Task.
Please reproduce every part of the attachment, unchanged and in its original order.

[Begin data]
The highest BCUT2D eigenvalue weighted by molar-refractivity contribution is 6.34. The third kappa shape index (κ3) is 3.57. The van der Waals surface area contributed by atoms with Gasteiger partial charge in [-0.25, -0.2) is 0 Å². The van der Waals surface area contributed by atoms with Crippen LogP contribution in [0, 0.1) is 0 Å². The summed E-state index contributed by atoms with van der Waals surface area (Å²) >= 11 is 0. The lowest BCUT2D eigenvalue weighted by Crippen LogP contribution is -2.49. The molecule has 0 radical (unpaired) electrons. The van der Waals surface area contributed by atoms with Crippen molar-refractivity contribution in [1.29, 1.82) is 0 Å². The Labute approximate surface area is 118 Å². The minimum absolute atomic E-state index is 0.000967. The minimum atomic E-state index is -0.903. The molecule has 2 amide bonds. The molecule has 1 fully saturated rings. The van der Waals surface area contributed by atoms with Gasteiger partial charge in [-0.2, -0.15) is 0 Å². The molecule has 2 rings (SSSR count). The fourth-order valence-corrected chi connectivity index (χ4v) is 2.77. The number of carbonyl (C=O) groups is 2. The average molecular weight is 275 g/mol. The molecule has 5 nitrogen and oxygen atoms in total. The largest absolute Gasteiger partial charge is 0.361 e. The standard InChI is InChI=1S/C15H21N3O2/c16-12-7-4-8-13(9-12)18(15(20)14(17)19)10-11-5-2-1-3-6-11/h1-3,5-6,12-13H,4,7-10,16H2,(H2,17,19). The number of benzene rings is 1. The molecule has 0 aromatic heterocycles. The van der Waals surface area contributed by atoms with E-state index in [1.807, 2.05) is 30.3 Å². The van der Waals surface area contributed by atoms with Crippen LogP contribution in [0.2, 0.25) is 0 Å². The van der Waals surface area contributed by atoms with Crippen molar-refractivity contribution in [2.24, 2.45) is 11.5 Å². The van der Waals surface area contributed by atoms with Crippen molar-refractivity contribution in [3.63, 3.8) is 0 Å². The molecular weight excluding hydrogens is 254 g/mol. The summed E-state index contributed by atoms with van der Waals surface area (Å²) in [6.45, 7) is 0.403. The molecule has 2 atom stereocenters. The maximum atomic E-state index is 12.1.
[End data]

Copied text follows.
The highest BCUT2D eigenvalue weighted by molar-refractivity contribution is 6.34. The third kappa shape index (κ3) is 3.57. The van der Waals surface area contributed by atoms with Gasteiger partial charge in [-0.25, -0.2) is 0 Å². The van der Waals surface area contributed by atoms with Crippen LogP contribution in [0, 0.1) is 0 Å². The summed E-state index contributed by atoms with van der Waals surface area (Å²) >= 11 is 0. The lowest BCUT2D eigenvalue weighted by Crippen LogP contribution is -2.49. The molecule has 0 radical (unpaired) electrons. The van der Waals surface area contributed by atoms with Crippen molar-refractivity contribution in [1.29, 1.82) is 0 Å². The Labute approximate surface area is 118 Å². The minimum absolute atomic E-state index is 0.000967. The minimum atomic E-state index is -0.903. The molecule has 2 amide bonds. The molecule has 1 fully saturated rings. The van der Waals surface area contributed by atoms with Gasteiger partial charge in [-0.2, -0.15) is 0 Å². The molecule has 2 rings (SSSR count). The fourth-order valence-corrected chi connectivity index (χ4v) is 2.77. The number of carbonyl (C=O) groups is 2. The average molecular weight is 275 g/mol. The molecule has 5 nitrogen and oxygen atoms in total. The largest absolute Gasteiger partial charge is 0.361 e. The standard InChI is InChI=1S/C15H21N3O2/c16-12-7-4-8-13(9-12)18(15(20)14(17)19)10-11-5-2-1-3-6-11/h1-3,5-6,12-13H,4,7-10,16H2,(H2,17,19). The number of benzene rings is 1. The molecule has 0 aromatic heterocycles. The van der Waals surface area contributed by atoms with E-state index in [1.807, 2.05) is 30.3 Å². The van der Waals surface area contributed by atoms with Crippen LogP contribution in [0.2, 0.25) is 0 Å². The van der Waals surface area contributed by atoms with Crippen molar-refractivity contribution in [2.24, 2.45) is 11.5 Å². The van der Waals surface area contributed by atoms with Crippen molar-refractivity contribution in [3.63, 3.8) is 0 Å². The molecular weight excluding hydrogens is 254 g/mol. The summed E-state index contributed by atoms with van der Waals surface area (Å²) in [6.45, 7) is 0.403. The molecule has 2 atom stereocenters. The maximum atomic E-state index is 12.1.